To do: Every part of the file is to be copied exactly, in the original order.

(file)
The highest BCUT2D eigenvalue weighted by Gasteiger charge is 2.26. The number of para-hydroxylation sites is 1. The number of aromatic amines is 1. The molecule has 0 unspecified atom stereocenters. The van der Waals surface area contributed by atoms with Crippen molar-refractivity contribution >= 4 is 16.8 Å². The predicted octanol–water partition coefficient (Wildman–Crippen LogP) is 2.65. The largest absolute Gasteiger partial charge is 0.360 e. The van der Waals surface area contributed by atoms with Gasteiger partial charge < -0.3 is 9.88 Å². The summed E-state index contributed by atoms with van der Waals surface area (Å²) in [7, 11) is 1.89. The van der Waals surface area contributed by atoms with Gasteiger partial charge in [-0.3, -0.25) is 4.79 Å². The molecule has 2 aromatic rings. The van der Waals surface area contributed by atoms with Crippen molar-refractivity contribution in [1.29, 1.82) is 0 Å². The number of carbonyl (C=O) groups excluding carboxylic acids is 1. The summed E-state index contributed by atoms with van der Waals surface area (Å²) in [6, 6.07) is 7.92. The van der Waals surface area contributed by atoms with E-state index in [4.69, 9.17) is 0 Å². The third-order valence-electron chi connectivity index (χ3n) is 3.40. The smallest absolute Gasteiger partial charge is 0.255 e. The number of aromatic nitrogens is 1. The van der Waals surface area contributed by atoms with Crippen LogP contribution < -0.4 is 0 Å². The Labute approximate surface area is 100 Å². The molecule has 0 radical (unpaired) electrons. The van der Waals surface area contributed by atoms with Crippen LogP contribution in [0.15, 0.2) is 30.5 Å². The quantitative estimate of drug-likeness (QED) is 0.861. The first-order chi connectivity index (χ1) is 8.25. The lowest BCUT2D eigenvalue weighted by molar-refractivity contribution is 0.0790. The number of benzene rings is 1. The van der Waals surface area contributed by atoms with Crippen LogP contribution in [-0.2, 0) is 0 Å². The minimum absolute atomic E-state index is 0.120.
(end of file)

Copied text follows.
The highest BCUT2D eigenvalue weighted by Gasteiger charge is 2.26. The number of para-hydroxylation sites is 1. The number of aromatic amines is 1. The molecule has 0 unspecified atom stereocenters. The van der Waals surface area contributed by atoms with Crippen molar-refractivity contribution >= 4 is 16.8 Å². The predicted octanol–water partition coefficient (Wildman–Crippen LogP) is 2.65. The largest absolute Gasteiger partial charge is 0.360 e. The van der Waals surface area contributed by atoms with Gasteiger partial charge < -0.3 is 9.88 Å². The summed E-state index contributed by atoms with van der Waals surface area (Å²) in [7, 11) is 1.89. The van der Waals surface area contributed by atoms with Gasteiger partial charge in [-0.3, -0.25) is 4.79 Å². The molecule has 2 aromatic rings. The van der Waals surface area contributed by atoms with Crippen molar-refractivity contribution in [1.29, 1.82) is 0 Å². The number of carbonyl (C=O) groups excluding carboxylic acids is 1. The summed E-state index contributed by atoms with van der Waals surface area (Å²) in [6, 6.07) is 7.92. The van der Waals surface area contributed by atoms with E-state index in [4.69, 9.17) is 0 Å². The third-order valence-electron chi connectivity index (χ3n) is 3.40. The smallest absolute Gasteiger partial charge is 0.255 e. The number of aromatic nitrogens is 1. The van der Waals surface area contributed by atoms with Crippen LogP contribution < -0.4 is 0 Å². The Labute approximate surface area is 100 Å². The molecule has 0 radical (unpaired) electrons. The van der Waals surface area contributed by atoms with Crippen LogP contribution in [0.15, 0.2) is 30.5 Å². The quantitative estimate of drug-likeness (QED) is 0.861. The first-order chi connectivity index (χ1) is 8.25. The lowest BCUT2D eigenvalue weighted by molar-refractivity contribution is 0.0790. The number of benzene rings is 1. The van der Waals surface area contributed by atoms with Crippen LogP contribution in [-0.2, 0) is 0 Å². The minimum absolute atomic E-state index is 0.120.